· Has powers of concentration, self-discipline, and sustained attention as shown by perseverance and application to studies
· Manifests truthfulness in acknowledging obedience to rules, avoiding cheating in written work, and showing unwillingness to profit by the mistakes of others
· Actively helps rid the school of bad influences or environment.
Service is generally considered to be those actions taken by the student which are done with or on behalf of others without any direct financial or material compensation to the individual performing the service. In considering service, the contributions this candidate has made to school, classmates, and community, as well as the student’s attitude toward service can be reviewed.
The student who serves:
· Volunteers and provides dependable and well organized assistance, is gladly available, and is willing to sacrifice to offer assistance
· Works well with others and is willing to take on difficult or inconspicuous responsibilities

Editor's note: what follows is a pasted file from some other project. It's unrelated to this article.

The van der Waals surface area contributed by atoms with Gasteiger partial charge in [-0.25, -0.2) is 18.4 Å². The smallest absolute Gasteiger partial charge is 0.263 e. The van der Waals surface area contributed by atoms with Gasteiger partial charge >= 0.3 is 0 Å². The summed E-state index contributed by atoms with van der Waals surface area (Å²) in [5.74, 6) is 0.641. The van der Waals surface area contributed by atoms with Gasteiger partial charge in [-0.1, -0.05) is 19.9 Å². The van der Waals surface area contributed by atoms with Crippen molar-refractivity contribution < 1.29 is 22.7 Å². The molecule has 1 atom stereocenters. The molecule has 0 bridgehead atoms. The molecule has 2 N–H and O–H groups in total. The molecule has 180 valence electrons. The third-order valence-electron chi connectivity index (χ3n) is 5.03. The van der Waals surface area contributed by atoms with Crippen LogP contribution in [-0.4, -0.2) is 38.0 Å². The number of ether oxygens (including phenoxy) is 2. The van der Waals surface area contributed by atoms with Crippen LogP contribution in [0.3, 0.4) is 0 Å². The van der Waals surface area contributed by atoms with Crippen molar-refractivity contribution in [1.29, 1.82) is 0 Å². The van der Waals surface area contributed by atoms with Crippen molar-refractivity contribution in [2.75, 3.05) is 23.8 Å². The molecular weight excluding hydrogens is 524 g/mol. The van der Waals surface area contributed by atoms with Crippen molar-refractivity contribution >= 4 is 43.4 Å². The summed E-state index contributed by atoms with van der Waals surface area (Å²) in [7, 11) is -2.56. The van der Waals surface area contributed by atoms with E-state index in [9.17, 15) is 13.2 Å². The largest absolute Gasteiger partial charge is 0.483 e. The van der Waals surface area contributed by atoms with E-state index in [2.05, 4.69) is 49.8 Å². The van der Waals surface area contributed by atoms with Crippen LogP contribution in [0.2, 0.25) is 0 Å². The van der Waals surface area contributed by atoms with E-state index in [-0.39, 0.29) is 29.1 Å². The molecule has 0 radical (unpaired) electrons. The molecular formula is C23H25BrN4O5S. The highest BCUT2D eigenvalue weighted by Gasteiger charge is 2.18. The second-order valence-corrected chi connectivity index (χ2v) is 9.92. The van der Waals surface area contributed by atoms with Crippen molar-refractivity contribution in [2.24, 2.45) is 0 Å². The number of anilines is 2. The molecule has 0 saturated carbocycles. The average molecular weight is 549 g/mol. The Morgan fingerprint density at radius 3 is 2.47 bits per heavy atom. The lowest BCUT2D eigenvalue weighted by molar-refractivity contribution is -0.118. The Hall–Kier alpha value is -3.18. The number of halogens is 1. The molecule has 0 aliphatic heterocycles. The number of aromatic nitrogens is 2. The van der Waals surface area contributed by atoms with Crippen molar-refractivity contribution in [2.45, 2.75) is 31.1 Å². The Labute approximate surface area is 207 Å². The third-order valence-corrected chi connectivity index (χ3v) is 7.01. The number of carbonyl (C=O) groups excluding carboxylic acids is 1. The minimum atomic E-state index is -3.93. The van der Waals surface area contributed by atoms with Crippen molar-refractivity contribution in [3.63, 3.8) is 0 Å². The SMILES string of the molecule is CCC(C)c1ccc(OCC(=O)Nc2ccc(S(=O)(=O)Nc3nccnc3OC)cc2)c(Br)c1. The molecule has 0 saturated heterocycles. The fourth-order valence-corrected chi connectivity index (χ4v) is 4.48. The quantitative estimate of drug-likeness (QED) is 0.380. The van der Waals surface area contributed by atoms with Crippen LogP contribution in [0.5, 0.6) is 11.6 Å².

· Cheerfully and enthusiastically renders any requested service to the school
· Is willing to represent the class or school in inter-class and inter-scholastic competition
· Does committee and staff work without complaint
· Participates in some activity outside of school- for example: Girl Scouts, Boy Scouts, church groups, volunteer services for the elderly, poor, or disadvantaged
· Mentors persons in the community or students at other schools
· Shows courtesy by assisting visitors, teachers, and students.
The leadership criterion is considered highly important for membership selection. Some Faculty Councils may wish to interpret leadership in terms of the number of offices held in school or community organizations. It is important to recognize that leadership also exists outside elected positions including effective participation in other cocurricular activities offered on campus. Other Faculty Councils may define leadership in less objective terms. Leadership roles in both the school and community may be considered, provided they can be verified.
The student who exercises leadership: